Polpo Luciano, baby octopus braised in a spicy tomato sauce. I cook the octopus slowly for about 75 minutes in a tomato sauce of San Marzano tomatoes. The secret to this dish is to put a couple of wine corks in the pan during the cooking process. The enzymes from the cork, I am told, aid in tenderizing the octopus.  With good Italian bread to sop up the sauce, this dish is hard to top.

Crab Cakes with caper mustard sauce were a new addition to the table this year and they were magnificent…and why not as they were prepared for me by “Top Chef” Ariane Duarte of Culin Ariane Restaurant, Montclair.  They will be back next year for sure.  Sorry no photo.

After taking a break to digest a bit and open gifts we returned to the table for the salad course and final three dishes.  Gino made a delicious Romaine Lettuce Salad that was the perfect intermezzo before the pastas.  Our pasta tradition ever since I can remember is Fedillini (thin pasta between Cappellini and Spaghettini) with Aglio, Olio e Accigua (oil, garlic and anchovy). For me, this is the highlight of the meal. I make this dish very wet so that the sauce can be soaked up with good Italian bread. It just does not get better than this.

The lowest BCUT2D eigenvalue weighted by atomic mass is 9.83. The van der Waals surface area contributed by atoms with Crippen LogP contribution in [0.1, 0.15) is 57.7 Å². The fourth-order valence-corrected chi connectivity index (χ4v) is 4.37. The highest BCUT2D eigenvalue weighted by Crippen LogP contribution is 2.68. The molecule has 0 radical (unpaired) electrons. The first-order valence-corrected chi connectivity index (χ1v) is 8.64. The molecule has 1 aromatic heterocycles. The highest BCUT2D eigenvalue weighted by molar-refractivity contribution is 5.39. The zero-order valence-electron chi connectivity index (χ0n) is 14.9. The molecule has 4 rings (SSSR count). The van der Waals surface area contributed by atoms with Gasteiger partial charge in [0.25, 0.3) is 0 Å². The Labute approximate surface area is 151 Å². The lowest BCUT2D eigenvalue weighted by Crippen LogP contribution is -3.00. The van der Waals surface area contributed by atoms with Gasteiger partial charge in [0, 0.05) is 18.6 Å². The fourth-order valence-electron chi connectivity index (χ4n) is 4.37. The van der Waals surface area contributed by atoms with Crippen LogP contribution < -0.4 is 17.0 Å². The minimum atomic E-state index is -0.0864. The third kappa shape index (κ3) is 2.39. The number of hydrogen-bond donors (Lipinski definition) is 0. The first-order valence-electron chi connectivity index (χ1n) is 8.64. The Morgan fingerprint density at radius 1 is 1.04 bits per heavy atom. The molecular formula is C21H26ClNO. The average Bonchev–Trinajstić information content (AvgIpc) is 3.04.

There is also a delicious penne ala vodka that my daughter Gina makes for the kids and landlubbers who do not eat the Agili e Olio.  The truth is most have some of both pastas.

Eggplant Rollatini, prepared for us by Mario from Divina, is served with the pasta.  As always the ricotta filling was moist and silky.  I am way to full by this time to eat this, but those that do love it.

Last, but not least there was dessert. My wife Carol is a terrific baker and her Biscotti & homemade cookies are always the perfect ending to a perfect meal.